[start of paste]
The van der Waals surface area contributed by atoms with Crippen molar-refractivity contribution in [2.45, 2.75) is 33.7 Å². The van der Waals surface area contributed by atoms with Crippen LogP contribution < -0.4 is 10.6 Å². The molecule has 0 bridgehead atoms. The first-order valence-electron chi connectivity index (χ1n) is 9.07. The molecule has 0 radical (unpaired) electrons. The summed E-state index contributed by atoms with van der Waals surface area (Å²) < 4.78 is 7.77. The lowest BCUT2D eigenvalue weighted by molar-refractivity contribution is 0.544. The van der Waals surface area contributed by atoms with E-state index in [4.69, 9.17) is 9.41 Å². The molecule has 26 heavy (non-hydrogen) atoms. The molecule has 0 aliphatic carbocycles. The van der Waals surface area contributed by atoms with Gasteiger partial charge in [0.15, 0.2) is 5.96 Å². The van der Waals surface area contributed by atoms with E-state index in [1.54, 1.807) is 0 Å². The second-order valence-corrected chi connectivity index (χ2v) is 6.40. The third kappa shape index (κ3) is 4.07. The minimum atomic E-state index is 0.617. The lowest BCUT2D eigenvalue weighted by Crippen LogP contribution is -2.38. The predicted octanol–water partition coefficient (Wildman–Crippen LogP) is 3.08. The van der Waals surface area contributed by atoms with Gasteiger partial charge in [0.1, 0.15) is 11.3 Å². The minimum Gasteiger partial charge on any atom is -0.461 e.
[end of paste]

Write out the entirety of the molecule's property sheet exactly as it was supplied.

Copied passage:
The van der Waals surface area contributed by atoms with Crippen molar-refractivity contribution in [2.45, 2.75) is 33.7 Å². The van der Waals surface area contributed by atoms with Crippen LogP contribution < -0.4 is 10.6 Å². The molecule has 0 bridgehead atoms. The first-order valence-electron chi connectivity index (χ1n) is 9.07. The molecule has 0 radical (unpaired) electrons. The summed E-state index contributed by atoms with van der Waals surface area (Å²) < 4.78 is 7.77. The lowest BCUT2D eigenvalue weighted by molar-refractivity contribution is 0.544. The van der Waals surface area contributed by atoms with E-state index in [4.69, 9.17) is 9.41 Å². The molecule has 26 heavy (non-hydrogen) atoms. The molecule has 0 aliphatic carbocycles. The van der Waals surface area contributed by atoms with Gasteiger partial charge in [0.15, 0.2) is 5.96 Å². The van der Waals surface area contributed by atoms with E-state index in [1.54, 1.807) is 0 Å². The second-order valence-corrected chi connectivity index (χ2v) is 6.40. The third kappa shape index (κ3) is 4.07. The minimum atomic E-state index is 0.617. The lowest BCUT2D eigenvalue weighted by Crippen LogP contribution is -2.38. The predicted octanol–water partition coefficient (Wildman–Crippen LogP) is 3.08. The van der Waals surface area contributed by atoms with Gasteiger partial charge in [0.1, 0.15) is 11.3 Å². The minimum Gasteiger partial charge on any atom is -0.461 e.